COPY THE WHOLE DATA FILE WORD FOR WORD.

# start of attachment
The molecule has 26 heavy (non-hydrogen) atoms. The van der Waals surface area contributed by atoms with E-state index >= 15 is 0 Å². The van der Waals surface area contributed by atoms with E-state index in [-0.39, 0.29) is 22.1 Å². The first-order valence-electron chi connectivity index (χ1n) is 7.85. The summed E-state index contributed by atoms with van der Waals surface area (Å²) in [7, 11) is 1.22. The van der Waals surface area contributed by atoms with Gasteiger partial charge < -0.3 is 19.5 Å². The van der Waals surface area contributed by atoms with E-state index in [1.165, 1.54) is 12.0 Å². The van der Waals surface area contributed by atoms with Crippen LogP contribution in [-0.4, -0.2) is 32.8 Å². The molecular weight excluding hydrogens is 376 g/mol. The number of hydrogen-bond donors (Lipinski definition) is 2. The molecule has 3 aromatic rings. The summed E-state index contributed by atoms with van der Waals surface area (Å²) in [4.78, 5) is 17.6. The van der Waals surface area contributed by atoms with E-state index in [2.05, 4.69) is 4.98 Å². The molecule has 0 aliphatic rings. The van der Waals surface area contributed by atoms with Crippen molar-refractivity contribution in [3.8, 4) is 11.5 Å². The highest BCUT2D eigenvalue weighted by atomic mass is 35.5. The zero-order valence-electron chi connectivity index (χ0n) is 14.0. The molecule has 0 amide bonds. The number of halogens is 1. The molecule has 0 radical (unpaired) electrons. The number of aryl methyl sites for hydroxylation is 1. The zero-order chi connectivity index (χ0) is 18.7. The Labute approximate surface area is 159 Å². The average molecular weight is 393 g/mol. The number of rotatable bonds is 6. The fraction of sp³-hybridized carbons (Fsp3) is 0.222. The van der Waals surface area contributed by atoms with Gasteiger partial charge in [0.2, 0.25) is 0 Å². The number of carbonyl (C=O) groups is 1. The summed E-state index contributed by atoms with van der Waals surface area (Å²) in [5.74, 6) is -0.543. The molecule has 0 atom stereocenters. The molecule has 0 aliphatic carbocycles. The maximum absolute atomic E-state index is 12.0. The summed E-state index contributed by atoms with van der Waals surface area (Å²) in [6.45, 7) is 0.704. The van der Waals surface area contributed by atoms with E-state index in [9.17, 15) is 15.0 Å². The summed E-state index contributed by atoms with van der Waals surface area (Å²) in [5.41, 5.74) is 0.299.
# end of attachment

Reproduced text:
The molecule has 26 heavy (non-hydrogen) atoms. The van der Waals surface area contributed by atoms with E-state index >= 15 is 0 Å². The van der Waals surface area contributed by atoms with E-state index in [-0.39, 0.29) is 22.1 Å². The first-order valence-electron chi connectivity index (χ1n) is 7.85. The summed E-state index contributed by atoms with van der Waals surface area (Å²) in [7, 11) is 1.22. The van der Waals surface area contributed by atoms with Gasteiger partial charge < -0.3 is 19.5 Å². The van der Waals surface area contributed by atoms with E-state index in [1.165, 1.54) is 12.0 Å². The van der Waals surface area contributed by atoms with Crippen LogP contribution in [-0.4, -0.2) is 32.8 Å². The molecular weight excluding hydrogens is 376 g/mol. The number of hydrogen-bond donors (Lipinski definition) is 2. The molecule has 3 aromatic rings. The summed E-state index contributed by atoms with van der Waals surface area (Å²) in [4.78, 5) is 17.6. The van der Waals surface area contributed by atoms with E-state index in [2.05, 4.69) is 4.98 Å². The molecule has 0 aliphatic rings. The van der Waals surface area contributed by atoms with Crippen molar-refractivity contribution in [3.8, 4) is 11.5 Å². The highest BCUT2D eigenvalue weighted by atomic mass is 35.5. The zero-order valence-electron chi connectivity index (χ0n) is 14.0. The molecule has 0 amide bonds. The number of halogens is 1. The molecule has 0 radical (unpaired) electrons. The number of aryl methyl sites for hydroxylation is 1. The zero-order chi connectivity index (χ0) is 18.7. The Labute approximate surface area is 159 Å². The average molecular weight is 393 g/mol. The number of rotatable bonds is 6. The fraction of sp³-hybridized carbons (Fsp3) is 0.222. The van der Waals surface area contributed by atoms with Gasteiger partial charge in [0.2, 0.25) is 0 Å². The number of carbonyl (C=O) groups is 1. The summed E-state index contributed by atoms with van der Waals surface area (Å²) in [5.74, 6) is -0.543. The molecule has 0 atom stereocenters. The molecule has 0 aliphatic carbocycles. The maximum absolute atomic E-state index is 12.0. The summed E-state index contributed by atoms with van der Waals surface area (Å²) in [6.45, 7) is 0.704. The van der Waals surface area contributed by atoms with E-state index in [9.17, 15) is 15.0 Å². The summed E-state index contributed by atoms with van der Waals surface area (Å²) in [5.41, 5.74) is 0.299.